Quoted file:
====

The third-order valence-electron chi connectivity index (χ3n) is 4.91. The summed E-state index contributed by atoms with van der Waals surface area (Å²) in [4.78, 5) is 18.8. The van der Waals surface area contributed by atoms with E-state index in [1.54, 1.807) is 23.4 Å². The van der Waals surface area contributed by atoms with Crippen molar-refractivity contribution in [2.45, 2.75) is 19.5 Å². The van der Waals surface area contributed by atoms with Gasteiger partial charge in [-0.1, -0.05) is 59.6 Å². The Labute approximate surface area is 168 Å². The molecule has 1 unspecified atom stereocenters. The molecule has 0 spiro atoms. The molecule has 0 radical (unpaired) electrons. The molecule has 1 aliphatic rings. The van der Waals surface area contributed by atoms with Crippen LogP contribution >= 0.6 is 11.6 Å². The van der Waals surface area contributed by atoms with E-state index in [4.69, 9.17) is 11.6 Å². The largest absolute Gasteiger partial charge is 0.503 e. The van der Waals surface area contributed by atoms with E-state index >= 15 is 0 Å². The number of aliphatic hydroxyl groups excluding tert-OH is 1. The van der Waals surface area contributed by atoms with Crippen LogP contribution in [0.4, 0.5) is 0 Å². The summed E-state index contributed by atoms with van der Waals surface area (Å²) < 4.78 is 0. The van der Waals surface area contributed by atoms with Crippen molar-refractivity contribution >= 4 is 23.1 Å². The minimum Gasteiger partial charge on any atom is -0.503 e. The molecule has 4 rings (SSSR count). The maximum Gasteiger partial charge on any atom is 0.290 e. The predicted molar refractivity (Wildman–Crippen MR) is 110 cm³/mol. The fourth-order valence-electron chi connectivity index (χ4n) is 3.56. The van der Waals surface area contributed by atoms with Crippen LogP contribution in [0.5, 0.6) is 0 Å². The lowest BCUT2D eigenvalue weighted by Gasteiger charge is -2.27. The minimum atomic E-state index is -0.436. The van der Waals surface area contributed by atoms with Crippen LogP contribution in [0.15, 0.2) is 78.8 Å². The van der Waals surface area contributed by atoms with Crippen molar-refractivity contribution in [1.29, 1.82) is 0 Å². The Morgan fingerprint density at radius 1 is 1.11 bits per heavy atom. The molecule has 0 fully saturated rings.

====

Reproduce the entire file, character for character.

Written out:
The third-order valence-electron chi connectivity index (χ3n) is 4.91. The summed E-state index contributed by atoms with van der Waals surface area (Å²) in [4.78, 5) is 18.8. The van der Waals surface area contributed by atoms with E-state index in [1.54, 1.807) is 23.4 Å². The van der Waals surface area contributed by atoms with Crippen molar-refractivity contribution in [2.45, 2.75) is 19.5 Å². The van der Waals surface area contributed by atoms with Gasteiger partial charge in [-0.1, -0.05) is 59.6 Å². The Labute approximate surface area is 168 Å². The molecule has 1 unspecified atom stereocenters. The molecule has 0 spiro atoms. The molecule has 0 radical (unpaired) electrons. The molecule has 1 aliphatic rings. The van der Waals surface area contributed by atoms with Crippen LogP contribution >= 0.6 is 11.6 Å². The van der Waals surface area contributed by atoms with E-state index in [4.69, 9.17) is 11.6 Å². The largest absolute Gasteiger partial charge is 0.503 e. The van der Waals surface area contributed by atoms with E-state index >= 15 is 0 Å². The number of aliphatic hydroxyl groups excluding tert-OH is 1. The van der Waals surface area contributed by atoms with Crippen LogP contribution in [0.4, 0.5) is 0 Å². The summed E-state index contributed by atoms with van der Waals surface area (Å²) < 4.78 is 0. The van der Waals surface area contributed by atoms with Crippen molar-refractivity contribution >= 4 is 23.1 Å². The minimum Gasteiger partial charge on any atom is -0.503 e. The molecule has 4 rings (SSSR count). The maximum Gasteiger partial charge on any atom is 0.290 e. The predicted molar refractivity (Wildman–Crippen MR) is 110 cm³/mol. The fourth-order valence-electron chi connectivity index (χ4n) is 3.56. The van der Waals surface area contributed by atoms with Crippen LogP contribution in [0.5, 0.6) is 0 Å². The lowest BCUT2D eigenvalue weighted by Gasteiger charge is -2.27. The minimum atomic E-state index is -0.436. The van der Waals surface area contributed by atoms with Crippen LogP contribution in [0.15, 0.2) is 78.8 Å². The van der Waals surface area contributed by atoms with Crippen molar-refractivity contribution in [1.29, 1.82) is 0 Å². The Morgan fingerprint density at radius 1 is 1.11 bits per heavy atom. The molecule has 0 fully saturated rings.